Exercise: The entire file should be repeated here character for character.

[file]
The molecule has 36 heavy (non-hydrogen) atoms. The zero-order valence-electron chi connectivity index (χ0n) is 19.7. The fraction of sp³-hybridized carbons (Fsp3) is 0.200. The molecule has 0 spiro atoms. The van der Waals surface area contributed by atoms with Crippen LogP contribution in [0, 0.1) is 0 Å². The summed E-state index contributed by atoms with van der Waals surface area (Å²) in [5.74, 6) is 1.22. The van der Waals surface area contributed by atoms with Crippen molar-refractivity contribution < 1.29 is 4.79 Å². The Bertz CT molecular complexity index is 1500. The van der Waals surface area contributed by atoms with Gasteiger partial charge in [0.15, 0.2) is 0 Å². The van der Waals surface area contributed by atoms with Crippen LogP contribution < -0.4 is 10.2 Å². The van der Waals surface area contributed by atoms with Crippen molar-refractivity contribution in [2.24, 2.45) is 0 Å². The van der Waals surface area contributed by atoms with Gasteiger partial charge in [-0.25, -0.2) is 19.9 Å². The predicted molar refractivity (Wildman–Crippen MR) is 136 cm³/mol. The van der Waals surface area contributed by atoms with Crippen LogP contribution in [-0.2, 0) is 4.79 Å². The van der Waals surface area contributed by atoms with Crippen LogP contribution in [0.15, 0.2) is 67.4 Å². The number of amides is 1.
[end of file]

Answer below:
The molecule has 36 heavy (non-hydrogen) atoms. The zero-order valence-electron chi connectivity index (χ0n) is 19.7. The fraction of sp³-hybridized carbons (Fsp3) is 0.200. The molecule has 0 spiro atoms. The van der Waals surface area contributed by atoms with Crippen LogP contribution in [0, 0.1) is 0 Å². The summed E-state index contributed by atoms with van der Waals surface area (Å²) in [5.74, 6) is 1.22. The van der Waals surface area contributed by atoms with Crippen molar-refractivity contribution < 1.29 is 4.79 Å². The Bertz CT molecular complexity index is 1500. The van der Waals surface area contributed by atoms with Gasteiger partial charge in [0.15, 0.2) is 0 Å². The van der Waals surface area contributed by atoms with Crippen LogP contribution < -0.4 is 10.2 Å². The van der Waals surface area contributed by atoms with Crippen molar-refractivity contribution in [2.24, 2.45) is 0 Å². The van der Waals surface area contributed by atoms with Gasteiger partial charge in [-0.25, -0.2) is 19.9 Å². The predicted molar refractivity (Wildman–Crippen MR) is 136 cm³/mol. The van der Waals surface area contributed by atoms with Crippen LogP contribution in [-0.2, 0) is 4.79 Å². The van der Waals surface area contributed by atoms with Crippen LogP contribution in [0.15, 0.2) is 67.4 Å². The number of amides is 1.